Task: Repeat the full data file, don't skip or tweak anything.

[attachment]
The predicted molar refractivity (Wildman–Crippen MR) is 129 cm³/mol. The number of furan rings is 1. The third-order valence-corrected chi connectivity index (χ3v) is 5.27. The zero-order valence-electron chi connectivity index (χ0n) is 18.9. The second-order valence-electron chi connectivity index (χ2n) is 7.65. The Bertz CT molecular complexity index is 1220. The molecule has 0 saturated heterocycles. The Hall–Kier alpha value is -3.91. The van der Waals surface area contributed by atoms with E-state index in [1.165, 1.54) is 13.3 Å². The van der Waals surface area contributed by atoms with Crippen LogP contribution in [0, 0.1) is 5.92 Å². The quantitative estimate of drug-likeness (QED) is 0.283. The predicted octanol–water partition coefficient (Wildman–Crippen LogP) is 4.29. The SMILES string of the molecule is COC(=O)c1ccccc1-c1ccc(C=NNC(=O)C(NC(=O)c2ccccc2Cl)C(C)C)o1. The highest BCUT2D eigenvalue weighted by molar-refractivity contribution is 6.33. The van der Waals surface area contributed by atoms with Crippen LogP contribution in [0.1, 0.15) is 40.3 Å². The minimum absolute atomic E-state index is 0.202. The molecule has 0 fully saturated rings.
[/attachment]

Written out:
The predicted molar refractivity (Wildman–Crippen MR) is 129 cm³/mol. The number of furan rings is 1. The third-order valence-corrected chi connectivity index (χ3v) is 5.27. The zero-order valence-electron chi connectivity index (χ0n) is 18.9. The second-order valence-electron chi connectivity index (χ2n) is 7.65. The Bertz CT molecular complexity index is 1220. The molecule has 0 saturated heterocycles. The Hall–Kier alpha value is -3.91. The van der Waals surface area contributed by atoms with E-state index in [1.165, 1.54) is 13.3 Å². The van der Waals surface area contributed by atoms with Crippen LogP contribution in [0, 0.1) is 5.92 Å². The quantitative estimate of drug-likeness (QED) is 0.283. The predicted octanol–water partition coefficient (Wildman–Crippen LogP) is 4.29. The SMILES string of the molecule is COC(=O)c1ccccc1-c1ccc(C=NNC(=O)C(NC(=O)c2ccccc2Cl)C(C)C)o1. The highest BCUT2D eigenvalue weighted by molar-refractivity contribution is 6.33. The van der Waals surface area contributed by atoms with Crippen LogP contribution in [0.1, 0.15) is 40.3 Å². The minimum absolute atomic E-state index is 0.202. The molecule has 0 fully saturated rings.